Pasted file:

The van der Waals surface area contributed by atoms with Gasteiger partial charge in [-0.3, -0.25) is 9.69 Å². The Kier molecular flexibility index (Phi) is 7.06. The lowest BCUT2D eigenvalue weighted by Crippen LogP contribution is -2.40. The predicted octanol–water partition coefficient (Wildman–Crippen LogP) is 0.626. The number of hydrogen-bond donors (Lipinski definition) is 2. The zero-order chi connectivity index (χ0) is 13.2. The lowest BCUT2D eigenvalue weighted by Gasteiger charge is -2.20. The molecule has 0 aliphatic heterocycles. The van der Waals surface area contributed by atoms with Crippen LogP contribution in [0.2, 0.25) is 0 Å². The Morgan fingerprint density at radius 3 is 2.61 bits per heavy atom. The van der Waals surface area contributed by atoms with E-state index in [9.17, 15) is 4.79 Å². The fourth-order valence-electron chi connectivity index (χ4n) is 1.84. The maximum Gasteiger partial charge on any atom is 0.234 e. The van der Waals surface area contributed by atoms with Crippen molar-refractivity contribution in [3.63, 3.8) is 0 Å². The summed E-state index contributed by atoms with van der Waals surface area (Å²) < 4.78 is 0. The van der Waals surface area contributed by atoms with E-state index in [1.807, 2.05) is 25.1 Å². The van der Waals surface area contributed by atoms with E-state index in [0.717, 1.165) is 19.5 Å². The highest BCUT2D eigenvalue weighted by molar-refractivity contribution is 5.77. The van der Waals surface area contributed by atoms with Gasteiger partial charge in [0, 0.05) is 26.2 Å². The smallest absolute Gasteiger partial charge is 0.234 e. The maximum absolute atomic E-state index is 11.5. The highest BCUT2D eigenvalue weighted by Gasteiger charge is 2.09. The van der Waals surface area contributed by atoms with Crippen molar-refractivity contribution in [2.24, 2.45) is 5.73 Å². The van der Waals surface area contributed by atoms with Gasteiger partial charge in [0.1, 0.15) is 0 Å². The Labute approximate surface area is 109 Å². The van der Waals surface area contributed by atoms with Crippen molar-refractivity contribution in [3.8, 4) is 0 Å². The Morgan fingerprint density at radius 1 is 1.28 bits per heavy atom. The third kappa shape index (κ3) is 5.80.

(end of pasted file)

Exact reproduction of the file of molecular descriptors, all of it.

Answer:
The van der Waals surface area contributed by atoms with Gasteiger partial charge in [-0.3, -0.25) is 9.69 Å². The Kier molecular flexibility index (Phi) is 7.06. The lowest BCUT2D eigenvalue weighted by Crippen LogP contribution is -2.40. The predicted octanol–water partition coefficient (Wildman–Crippen LogP) is 0.626. The number of hydrogen-bond donors (Lipinski definition) is 2. The zero-order chi connectivity index (χ0) is 13.2. The lowest BCUT2D eigenvalue weighted by Gasteiger charge is -2.20. The molecule has 0 aliphatic heterocycles. The van der Waals surface area contributed by atoms with Crippen LogP contribution in [0.2, 0.25) is 0 Å². The Morgan fingerprint density at radius 3 is 2.61 bits per heavy atom. The van der Waals surface area contributed by atoms with E-state index in [9.17, 15) is 4.79 Å². The fourth-order valence-electron chi connectivity index (χ4n) is 1.84. The maximum Gasteiger partial charge on any atom is 0.234 e. The van der Waals surface area contributed by atoms with Crippen molar-refractivity contribution in [3.63, 3.8) is 0 Å². The summed E-state index contributed by atoms with van der Waals surface area (Å²) < 4.78 is 0. The van der Waals surface area contributed by atoms with E-state index in [1.807, 2.05) is 25.1 Å². The van der Waals surface area contributed by atoms with E-state index in [0.717, 1.165) is 19.5 Å². The highest BCUT2D eigenvalue weighted by molar-refractivity contribution is 5.77. The van der Waals surface area contributed by atoms with Gasteiger partial charge in [0, 0.05) is 26.2 Å². The smallest absolute Gasteiger partial charge is 0.234 e. The maximum absolute atomic E-state index is 11.5. The highest BCUT2D eigenvalue weighted by Gasteiger charge is 2.09. The van der Waals surface area contributed by atoms with Crippen molar-refractivity contribution in [2.24, 2.45) is 5.73 Å². The van der Waals surface area contributed by atoms with Gasteiger partial charge in [0.1, 0.15) is 0 Å². The Labute approximate surface area is 109 Å². The van der Waals surface area contributed by atoms with Crippen molar-refractivity contribution in [3.8, 4) is 0 Å². The Morgan fingerprint density at radius 1 is 1.28 bits per heavy atom. The third kappa shape index (κ3) is 5.80.